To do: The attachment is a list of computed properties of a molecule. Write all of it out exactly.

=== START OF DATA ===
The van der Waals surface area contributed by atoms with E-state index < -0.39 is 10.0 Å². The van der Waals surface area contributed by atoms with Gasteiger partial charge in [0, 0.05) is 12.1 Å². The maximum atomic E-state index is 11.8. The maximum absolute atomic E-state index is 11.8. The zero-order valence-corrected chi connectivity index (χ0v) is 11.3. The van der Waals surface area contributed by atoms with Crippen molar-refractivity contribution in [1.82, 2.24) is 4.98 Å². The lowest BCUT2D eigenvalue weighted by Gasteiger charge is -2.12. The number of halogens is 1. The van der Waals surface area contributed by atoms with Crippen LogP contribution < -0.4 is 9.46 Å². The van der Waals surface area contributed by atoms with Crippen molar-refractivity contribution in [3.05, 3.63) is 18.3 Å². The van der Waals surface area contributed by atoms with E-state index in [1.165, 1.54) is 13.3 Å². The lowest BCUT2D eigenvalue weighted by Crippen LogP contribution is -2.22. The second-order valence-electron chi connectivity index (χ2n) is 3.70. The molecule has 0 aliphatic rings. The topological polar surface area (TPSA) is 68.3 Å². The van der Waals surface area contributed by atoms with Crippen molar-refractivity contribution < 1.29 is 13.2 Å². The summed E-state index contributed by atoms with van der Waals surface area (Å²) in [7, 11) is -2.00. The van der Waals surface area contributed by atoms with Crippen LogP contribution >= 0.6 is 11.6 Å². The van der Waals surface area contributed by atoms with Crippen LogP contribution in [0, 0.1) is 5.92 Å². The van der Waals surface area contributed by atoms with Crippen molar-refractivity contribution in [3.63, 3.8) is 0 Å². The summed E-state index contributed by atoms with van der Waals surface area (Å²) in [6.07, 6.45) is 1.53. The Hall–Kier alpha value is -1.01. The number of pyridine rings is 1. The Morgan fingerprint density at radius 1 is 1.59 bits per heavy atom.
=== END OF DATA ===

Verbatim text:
The van der Waals surface area contributed by atoms with E-state index < -0.39 is 10.0 Å². The van der Waals surface area contributed by atoms with Gasteiger partial charge in [0, 0.05) is 12.1 Å². The maximum atomic E-state index is 11.8. The maximum absolute atomic E-state index is 11.8. The zero-order valence-corrected chi connectivity index (χ0v) is 11.3. The van der Waals surface area contributed by atoms with Crippen molar-refractivity contribution in [1.82, 2.24) is 4.98 Å². The lowest BCUT2D eigenvalue weighted by Gasteiger charge is -2.12. The number of halogens is 1. The van der Waals surface area contributed by atoms with Crippen LogP contribution < -0.4 is 9.46 Å². The van der Waals surface area contributed by atoms with Crippen molar-refractivity contribution in [3.05, 3.63) is 18.3 Å². The van der Waals surface area contributed by atoms with E-state index in [1.165, 1.54) is 13.3 Å². The lowest BCUT2D eigenvalue weighted by Crippen LogP contribution is -2.22. The second-order valence-electron chi connectivity index (χ2n) is 3.70. The molecule has 0 aliphatic rings. The topological polar surface area (TPSA) is 68.3 Å². The van der Waals surface area contributed by atoms with Crippen molar-refractivity contribution < 1.29 is 13.2 Å². The summed E-state index contributed by atoms with van der Waals surface area (Å²) in [7, 11) is -2.00. The van der Waals surface area contributed by atoms with Crippen LogP contribution >= 0.6 is 11.6 Å². The van der Waals surface area contributed by atoms with Crippen LogP contribution in [0, 0.1) is 5.92 Å². The van der Waals surface area contributed by atoms with Crippen molar-refractivity contribution in [3.63, 3.8) is 0 Å². The summed E-state index contributed by atoms with van der Waals surface area (Å²) in [6.07, 6.45) is 1.53. The Hall–Kier alpha value is -1.01. The number of pyridine rings is 1. The Morgan fingerprint density at radius 1 is 1.59 bits per heavy atom.